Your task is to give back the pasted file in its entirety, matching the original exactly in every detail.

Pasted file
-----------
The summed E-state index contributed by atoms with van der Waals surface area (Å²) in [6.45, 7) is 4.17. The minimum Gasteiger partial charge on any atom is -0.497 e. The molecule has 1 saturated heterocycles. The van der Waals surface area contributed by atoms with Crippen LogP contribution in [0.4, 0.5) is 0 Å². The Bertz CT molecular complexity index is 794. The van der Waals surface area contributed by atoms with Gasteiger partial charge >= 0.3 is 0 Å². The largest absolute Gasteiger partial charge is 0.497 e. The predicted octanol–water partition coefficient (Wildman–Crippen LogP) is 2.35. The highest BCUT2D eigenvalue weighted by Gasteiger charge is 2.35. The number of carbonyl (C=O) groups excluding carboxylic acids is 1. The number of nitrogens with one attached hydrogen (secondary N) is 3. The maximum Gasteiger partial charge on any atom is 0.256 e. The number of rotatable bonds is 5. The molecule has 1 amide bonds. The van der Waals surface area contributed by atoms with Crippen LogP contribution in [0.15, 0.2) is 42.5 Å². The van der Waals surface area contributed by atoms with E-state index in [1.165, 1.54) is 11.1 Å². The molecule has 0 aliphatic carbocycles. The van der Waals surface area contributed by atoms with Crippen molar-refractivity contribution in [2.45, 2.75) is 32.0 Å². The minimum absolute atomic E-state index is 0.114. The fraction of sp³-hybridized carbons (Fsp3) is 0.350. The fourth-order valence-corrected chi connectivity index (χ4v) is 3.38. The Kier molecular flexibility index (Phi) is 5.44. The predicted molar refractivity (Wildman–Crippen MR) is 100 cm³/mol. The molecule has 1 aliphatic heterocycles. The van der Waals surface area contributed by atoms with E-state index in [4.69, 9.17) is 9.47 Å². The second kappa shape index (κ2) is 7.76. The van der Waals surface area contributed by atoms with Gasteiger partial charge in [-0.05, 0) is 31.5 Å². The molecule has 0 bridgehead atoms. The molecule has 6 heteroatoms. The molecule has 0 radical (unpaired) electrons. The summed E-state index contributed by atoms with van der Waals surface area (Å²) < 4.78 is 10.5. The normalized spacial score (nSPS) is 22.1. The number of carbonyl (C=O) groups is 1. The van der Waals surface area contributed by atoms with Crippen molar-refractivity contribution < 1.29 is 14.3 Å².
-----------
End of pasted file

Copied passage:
The summed E-state index contributed by atoms with van der Waals surface area (Å²) in [6.45, 7) is 4.17. The minimum Gasteiger partial charge on any atom is -0.497 e. The molecule has 1 saturated heterocycles. The van der Waals surface area contributed by atoms with Crippen LogP contribution in [0.4, 0.5) is 0 Å². The Bertz CT molecular complexity index is 794. The van der Waals surface area contributed by atoms with Gasteiger partial charge >= 0.3 is 0 Å². The largest absolute Gasteiger partial charge is 0.497 e. The predicted octanol–water partition coefficient (Wildman–Crippen LogP) is 2.35. The highest BCUT2D eigenvalue weighted by Gasteiger charge is 2.35. The number of carbonyl (C=O) groups excluding carboxylic acids is 1. The number of nitrogens with one attached hydrogen (secondary N) is 3. The maximum Gasteiger partial charge on any atom is 0.256 e. The number of rotatable bonds is 5. The molecule has 1 amide bonds. The van der Waals surface area contributed by atoms with Crippen LogP contribution in [0.15, 0.2) is 42.5 Å². The van der Waals surface area contributed by atoms with E-state index in [1.165, 1.54) is 11.1 Å². The molecule has 0 aliphatic carbocycles. The van der Waals surface area contributed by atoms with Crippen molar-refractivity contribution in [2.45, 2.75) is 32.0 Å². The minimum absolute atomic E-state index is 0.114. The fraction of sp³-hybridized carbons (Fsp3) is 0.350. The fourth-order valence-corrected chi connectivity index (χ4v) is 3.38. The Kier molecular flexibility index (Phi) is 5.44. The predicted molar refractivity (Wildman–Crippen MR) is 100 cm³/mol. The molecule has 1 aliphatic heterocycles. The van der Waals surface area contributed by atoms with E-state index in [4.69, 9.17) is 9.47 Å². The second kappa shape index (κ2) is 7.76. The van der Waals surface area contributed by atoms with Gasteiger partial charge in [-0.05, 0) is 31.5 Å². The molecule has 0 bridgehead atoms. The molecule has 6 heteroatoms. The molecule has 0 radical (unpaired) electrons. The summed E-state index contributed by atoms with van der Waals surface area (Å²) < 4.78 is 10.5. The normalized spacial score (nSPS) is 22.1. The number of carbonyl (C=O) groups is 1. The van der Waals surface area contributed by atoms with Crippen molar-refractivity contribution < 1.29 is 14.3 Å².